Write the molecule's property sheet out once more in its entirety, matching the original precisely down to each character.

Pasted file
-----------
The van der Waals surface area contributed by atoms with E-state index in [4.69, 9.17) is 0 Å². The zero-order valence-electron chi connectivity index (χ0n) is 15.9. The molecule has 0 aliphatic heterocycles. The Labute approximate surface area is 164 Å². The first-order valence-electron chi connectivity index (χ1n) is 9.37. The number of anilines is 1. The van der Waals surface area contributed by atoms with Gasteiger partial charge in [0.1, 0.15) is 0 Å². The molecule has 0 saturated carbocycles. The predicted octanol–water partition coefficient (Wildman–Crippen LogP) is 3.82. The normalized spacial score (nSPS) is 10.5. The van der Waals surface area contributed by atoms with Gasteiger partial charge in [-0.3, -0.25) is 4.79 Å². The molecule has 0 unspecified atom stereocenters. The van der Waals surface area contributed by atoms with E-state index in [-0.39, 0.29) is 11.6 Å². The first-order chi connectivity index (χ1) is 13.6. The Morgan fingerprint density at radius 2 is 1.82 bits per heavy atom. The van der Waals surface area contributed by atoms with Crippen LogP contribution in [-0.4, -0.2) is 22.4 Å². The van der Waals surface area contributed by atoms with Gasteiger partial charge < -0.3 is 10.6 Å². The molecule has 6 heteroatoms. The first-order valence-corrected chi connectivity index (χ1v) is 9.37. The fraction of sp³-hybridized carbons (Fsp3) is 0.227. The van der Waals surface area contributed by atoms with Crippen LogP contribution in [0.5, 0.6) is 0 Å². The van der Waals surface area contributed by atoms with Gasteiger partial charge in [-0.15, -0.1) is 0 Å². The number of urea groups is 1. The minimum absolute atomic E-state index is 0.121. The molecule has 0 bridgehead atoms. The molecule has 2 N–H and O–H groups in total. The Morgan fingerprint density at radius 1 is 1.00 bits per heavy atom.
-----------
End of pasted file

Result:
The van der Waals surface area contributed by atoms with E-state index in [4.69, 9.17) is 0 Å². The zero-order valence-electron chi connectivity index (χ0n) is 15.9. The molecule has 0 aliphatic heterocycles. The Labute approximate surface area is 164 Å². The first-order valence-electron chi connectivity index (χ1n) is 9.37. The number of anilines is 1. The van der Waals surface area contributed by atoms with Gasteiger partial charge in [0.1, 0.15) is 0 Å². The molecule has 0 saturated carbocycles. The predicted octanol–water partition coefficient (Wildman–Crippen LogP) is 3.82. The normalized spacial score (nSPS) is 10.5. The van der Waals surface area contributed by atoms with Gasteiger partial charge in [-0.3, -0.25) is 4.79 Å². The molecule has 0 unspecified atom stereocenters. The van der Waals surface area contributed by atoms with E-state index in [-0.39, 0.29) is 11.6 Å². The first-order chi connectivity index (χ1) is 13.6. The Morgan fingerprint density at radius 2 is 1.82 bits per heavy atom. The van der Waals surface area contributed by atoms with Crippen LogP contribution in [-0.4, -0.2) is 22.4 Å². The van der Waals surface area contributed by atoms with Gasteiger partial charge < -0.3 is 10.6 Å². The molecule has 6 heteroatoms. The first-order valence-corrected chi connectivity index (χ1v) is 9.37. The fraction of sp³-hybridized carbons (Fsp3) is 0.227. The van der Waals surface area contributed by atoms with Crippen LogP contribution in [0.5, 0.6) is 0 Å². The van der Waals surface area contributed by atoms with Gasteiger partial charge in [-0.15, -0.1) is 0 Å². The number of urea groups is 1. The minimum absolute atomic E-state index is 0.121. The molecule has 0 bridgehead atoms. The molecule has 2 N–H and O–H groups in total. The Morgan fingerprint density at radius 1 is 1.00 bits per heavy atom.